How Study Abroad Prepares You to Join the Peace Corps – Part 2 of 4

Throughout the month of May, as thousands of students graduate from college and move forward with their careers, ISA will publish a series of stories from ISA staff members about how their study abroad experiences laid the foundation for their time with the Peace Corps.

By Eric Mackintosh, Ph.D. , ISA Director, Academic Resources and Assessment

Eric Mackintosh, Director of Academic Resources & Assessment

Study Abroad: Valparaíso & Viña del Mar, Chile (with ISA)

Peace Corps: Dominican Republic and Haiti

It is somewhat difficult for me to admit that the impetus for my study abroad experience, and perhaps my interest in global affairs, stems from meeting my high school girlfriend’s parents. My girlfriend was first-generation Colombian, and her parents weren’t too keen on her dating an atheist (they were devoutly Catholic) American who didn’t speak a word of Spanish or understand Latin American culture. The relationship ended long before my curiosity to learn what exactly was being said about the gringo at the dinner table ever did, and my insatiable desire to decipher the Spanish language pushed me to study abroad with ISA at la Universidad Católica de Valparaíso, Chile, from August to December, 2000.

Spanish language acquisition turned out to be only a small part of my overall learning experience. Interactions with my host family taught me about generosity and patience, and the various definitions of the word huevón (FYI, context is everything). Climbing the steep hills behind my neighborhood into the maze-like informal housing developments of Viña’s callampas taught me the true meaning of poverty and inequality, along with resiliency. On a few rare occasions while walking with a group of Americans through the streets of Valpo, Chileans expressed animosity towards us verbally, or via elaborate hand gestures. I learned that this was the residual effect of the 1973 U.S. supported coup, which left thousands dead and missing, and propped up a dictator who would remain in power until 1990, (only 10 short years prior to my time in Chile).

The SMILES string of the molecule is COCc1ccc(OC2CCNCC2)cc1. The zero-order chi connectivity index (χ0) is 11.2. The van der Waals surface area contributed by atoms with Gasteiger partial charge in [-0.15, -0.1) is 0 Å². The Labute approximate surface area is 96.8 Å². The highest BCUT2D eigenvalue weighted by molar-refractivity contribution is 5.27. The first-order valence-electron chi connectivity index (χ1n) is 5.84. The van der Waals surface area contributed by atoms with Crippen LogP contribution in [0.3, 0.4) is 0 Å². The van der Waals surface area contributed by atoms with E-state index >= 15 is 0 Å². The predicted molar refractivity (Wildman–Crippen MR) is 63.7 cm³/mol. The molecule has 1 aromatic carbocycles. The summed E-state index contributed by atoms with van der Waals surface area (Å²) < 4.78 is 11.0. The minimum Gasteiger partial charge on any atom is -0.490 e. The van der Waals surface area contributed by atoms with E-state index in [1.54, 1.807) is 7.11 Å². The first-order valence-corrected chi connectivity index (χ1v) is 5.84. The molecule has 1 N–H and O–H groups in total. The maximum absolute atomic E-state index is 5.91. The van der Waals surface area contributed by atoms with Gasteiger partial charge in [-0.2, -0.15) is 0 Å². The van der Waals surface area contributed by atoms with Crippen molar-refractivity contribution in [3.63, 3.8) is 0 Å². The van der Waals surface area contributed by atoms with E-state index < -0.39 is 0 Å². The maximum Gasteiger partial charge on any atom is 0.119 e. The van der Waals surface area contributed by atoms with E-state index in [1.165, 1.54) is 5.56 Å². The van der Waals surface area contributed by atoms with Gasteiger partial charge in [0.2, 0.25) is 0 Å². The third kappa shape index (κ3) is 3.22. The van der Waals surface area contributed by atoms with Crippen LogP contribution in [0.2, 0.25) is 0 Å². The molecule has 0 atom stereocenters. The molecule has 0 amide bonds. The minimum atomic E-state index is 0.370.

My perspective on U.S. democratic ideals and international power dynamics changed during my time abroad. In my heart I knew that the vast majority of Americans disagreed with many of our government’s interventionist tactics, so instead of fighting the system, I figured that joining the Peace Corps would be one way I could change it.

My study abroad experience helped prepare me for my work as a Peace Corps volunteer on the island of Hispaniola in the following ways:

Understanding Nationalism and Nativism. Prior to my time abroad, I had no idea how other countries, particularly in Latin America, distinguished themselves through real, or perceived, differences, and how these identities were leveraged by politicians, and those in power, to either unite or divide a populace. Growing up in the states, I really didn’t feel a strong collective state identity, so my experience in Chile – learning how locals viewed Argentines and Brazilians – helped prepare me for the complicated racial and economic dynamics between Dominicans and Haitians. I witnessed how nationalism can quickly morph into dangerous nativism while I was stationed on the Dominican/Haitian border. This encouraged me to apply for a grant from the Canadian government for a bi-national reforestation project, during which over 1,000 mango, 2,000 pine, and 600 avocado trees were planted, and Haitian farmers traveled to the DR to learn planting techniques to prevent soil erosion. The primary goal of the project was to get Haitians and Dominicans to work together and foster empathy through collaboration.

Patience. We have an on-demand culture in the U.S., where you can get anything, at anytime, relatively quickly. This was not the case in Chile, and even less so in the Dominican Republic. My study abroad experience encouraged me to view time as circular rather than linear – something to share, not “spend.” This allowed me to adapt to the Dominican culture of si Dios quiere much faster than many of my PC colleagues. I took it in stride when meetings started two hours late, using that time to cultivate relationships, play dominoes, read (over 100 books in two years), and become mindful of the present.

If you do plan on applying to the Peace Corps I would recommend that you do so before graduating to get the ball rolling. I also recommend that you start volunteering with philanthropic organizations in your area, as these activities are essential to your application.

I’m sure the Peace Corps marketing slogan has changed, but when I volunteered they used to say that it was “the Toughest Job You’ll Ever Love,” which is certainly true, but I would say that for me it was more than a job, it was life. So I guess I would switch out “Job” for “Life”, and possibly throw a hashtag in there for good measure.


Read Part 1 of our series


If you’re interested in studying abroad, ISA can help you get started.

One thought on “How Study Abroad Prepares You to Join the Peace Corps – Part 2 of 4

  1. Thank you Eric for this article. I only recently studied abroad (at age 49!) and learned a great deal. I also studied abroad in Latin America and learned a lot about patience. I wanted to learn Spanish more quickly (as did my fellow students), but I had to give it time and much practice. Still learning! Eager to return!

    Like

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